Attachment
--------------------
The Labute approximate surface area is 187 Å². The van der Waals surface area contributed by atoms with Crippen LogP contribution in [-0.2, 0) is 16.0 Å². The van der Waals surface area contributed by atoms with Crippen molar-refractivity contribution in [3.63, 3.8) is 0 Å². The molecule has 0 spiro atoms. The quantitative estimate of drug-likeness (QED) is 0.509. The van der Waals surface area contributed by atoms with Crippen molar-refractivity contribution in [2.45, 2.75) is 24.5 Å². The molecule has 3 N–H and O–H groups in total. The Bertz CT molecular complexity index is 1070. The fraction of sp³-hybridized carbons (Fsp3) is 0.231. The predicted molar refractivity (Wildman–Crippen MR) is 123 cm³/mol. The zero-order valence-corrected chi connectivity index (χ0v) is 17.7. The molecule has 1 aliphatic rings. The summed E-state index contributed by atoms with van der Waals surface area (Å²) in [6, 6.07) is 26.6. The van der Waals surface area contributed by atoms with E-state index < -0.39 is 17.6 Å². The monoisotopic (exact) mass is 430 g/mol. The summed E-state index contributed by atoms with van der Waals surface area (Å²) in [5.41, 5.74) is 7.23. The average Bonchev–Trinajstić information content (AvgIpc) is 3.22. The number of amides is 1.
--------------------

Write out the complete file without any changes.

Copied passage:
The Labute approximate surface area is 187 Å². The van der Waals surface area contributed by atoms with Crippen LogP contribution in [-0.2, 0) is 16.0 Å². The van der Waals surface area contributed by atoms with Crippen molar-refractivity contribution in [3.63, 3.8) is 0 Å². The molecule has 0 spiro atoms. The quantitative estimate of drug-likeness (QED) is 0.509. The van der Waals surface area contributed by atoms with Crippen molar-refractivity contribution in [2.45, 2.75) is 24.5 Å². The molecule has 3 N–H and O–H groups in total. The Bertz CT molecular complexity index is 1070. The fraction of sp³-hybridized carbons (Fsp3) is 0.231. The predicted molar refractivity (Wildman–Crippen MR) is 123 cm³/mol. The zero-order valence-corrected chi connectivity index (χ0v) is 17.7. The molecule has 1 aliphatic rings. The summed E-state index contributed by atoms with van der Waals surface area (Å²) in [6, 6.07) is 26.6. The van der Waals surface area contributed by atoms with E-state index < -0.39 is 17.6 Å². The monoisotopic (exact) mass is 430 g/mol. The summed E-state index contributed by atoms with van der Waals surface area (Å²) in [5.41, 5.74) is 7.23. The average Bonchev–Trinajstić information content (AvgIpc) is 3.22. The number of amides is 1.